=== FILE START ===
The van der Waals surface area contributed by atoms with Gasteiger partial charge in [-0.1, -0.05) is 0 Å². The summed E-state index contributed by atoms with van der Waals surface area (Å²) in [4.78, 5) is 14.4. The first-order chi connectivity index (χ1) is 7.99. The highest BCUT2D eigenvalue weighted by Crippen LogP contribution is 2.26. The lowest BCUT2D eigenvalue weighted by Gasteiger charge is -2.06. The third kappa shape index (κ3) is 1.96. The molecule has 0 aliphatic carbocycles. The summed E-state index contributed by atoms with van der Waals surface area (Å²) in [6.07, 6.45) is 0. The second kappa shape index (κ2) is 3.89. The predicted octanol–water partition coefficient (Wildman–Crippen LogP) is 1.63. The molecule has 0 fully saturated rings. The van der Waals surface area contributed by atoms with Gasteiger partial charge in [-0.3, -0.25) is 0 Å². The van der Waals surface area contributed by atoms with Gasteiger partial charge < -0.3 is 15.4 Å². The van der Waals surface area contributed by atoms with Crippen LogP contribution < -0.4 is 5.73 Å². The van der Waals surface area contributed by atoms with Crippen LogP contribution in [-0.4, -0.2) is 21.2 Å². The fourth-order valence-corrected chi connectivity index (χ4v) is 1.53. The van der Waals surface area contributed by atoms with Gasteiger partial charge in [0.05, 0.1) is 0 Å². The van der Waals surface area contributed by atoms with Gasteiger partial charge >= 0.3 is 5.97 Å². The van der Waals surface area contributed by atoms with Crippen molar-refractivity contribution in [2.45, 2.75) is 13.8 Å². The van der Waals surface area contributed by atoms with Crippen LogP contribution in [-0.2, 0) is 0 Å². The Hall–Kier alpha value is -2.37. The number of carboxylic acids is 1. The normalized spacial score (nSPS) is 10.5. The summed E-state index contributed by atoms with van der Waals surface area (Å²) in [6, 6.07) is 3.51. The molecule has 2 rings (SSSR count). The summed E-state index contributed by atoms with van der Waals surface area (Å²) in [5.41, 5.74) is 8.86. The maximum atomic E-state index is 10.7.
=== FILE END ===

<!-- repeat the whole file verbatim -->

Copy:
The van der Waals surface area contributed by atoms with Gasteiger partial charge in [-0.1, -0.05) is 0 Å². The summed E-state index contributed by atoms with van der Waals surface area (Å²) in [4.78, 5) is 14.4. The first-order chi connectivity index (χ1) is 7.99. The highest BCUT2D eigenvalue weighted by Crippen LogP contribution is 2.26. The lowest BCUT2D eigenvalue weighted by Gasteiger charge is -2.06. The third kappa shape index (κ3) is 1.96. The molecule has 0 aliphatic carbocycles. The summed E-state index contributed by atoms with van der Waals surface area (Å²) in [6.07, 6.45) is 0. The second kappa shape index (κ2) is 3.89. The predicted octanol–water partition coefficient (Wildman–Crippen LogP) is 1.63. The molecule has 0 fully saturated rings. The van der Waals surface area contributed by atoms with Gasteiger partial charge in [-0.3, -0.25) is 0 Å². The van der Waals surface area contributed by atoms with Gasteiger partial charge < -0.3 is 15.4 Å². The van der Waals surface area contributed by atoms with Crippen LogP contribution < -0.4 is 5.73 Å². The van der Waals surface area contributed by atoms with Crippen LogP contribution in [-0.4, -0.2) is 21.2 Å². The fourth-order valence-corrected chi connectivity index (χ4v) is 1.53. The van der Waals surface area contributed by atoms with Gasteiger partial charge in [0.05, 0.1) is 0 Å². The van der Waals surface area contributed by atoms with Gasteiger partial charge >= 0.3 is 5.97 Å². The van der Waals surface area contributed by atoms with Crippen molar-refractivity contribution in [2.45, 2.75) is 13.8 Å². The van der Waals surface area contributed by atoms with Crippen LogP contribution in [-0.2, 0) is 0 Å². The Hall–Kier alpha value is -2.37. The number of carboxylic acids is 1. The normalized spacial score (nSPS) is 10.5. The summed E-state index contributed by atoms with van der Waals surface area (Å²) in [6, 6.07) is 3.51. The molecule has 2 rings (SSSR count). The summed E-state index contributed by atoms with van der Waals surface area (Å²) in [5.41, 5.74) is 8.86. The maximum atomic E-state index is 10.7.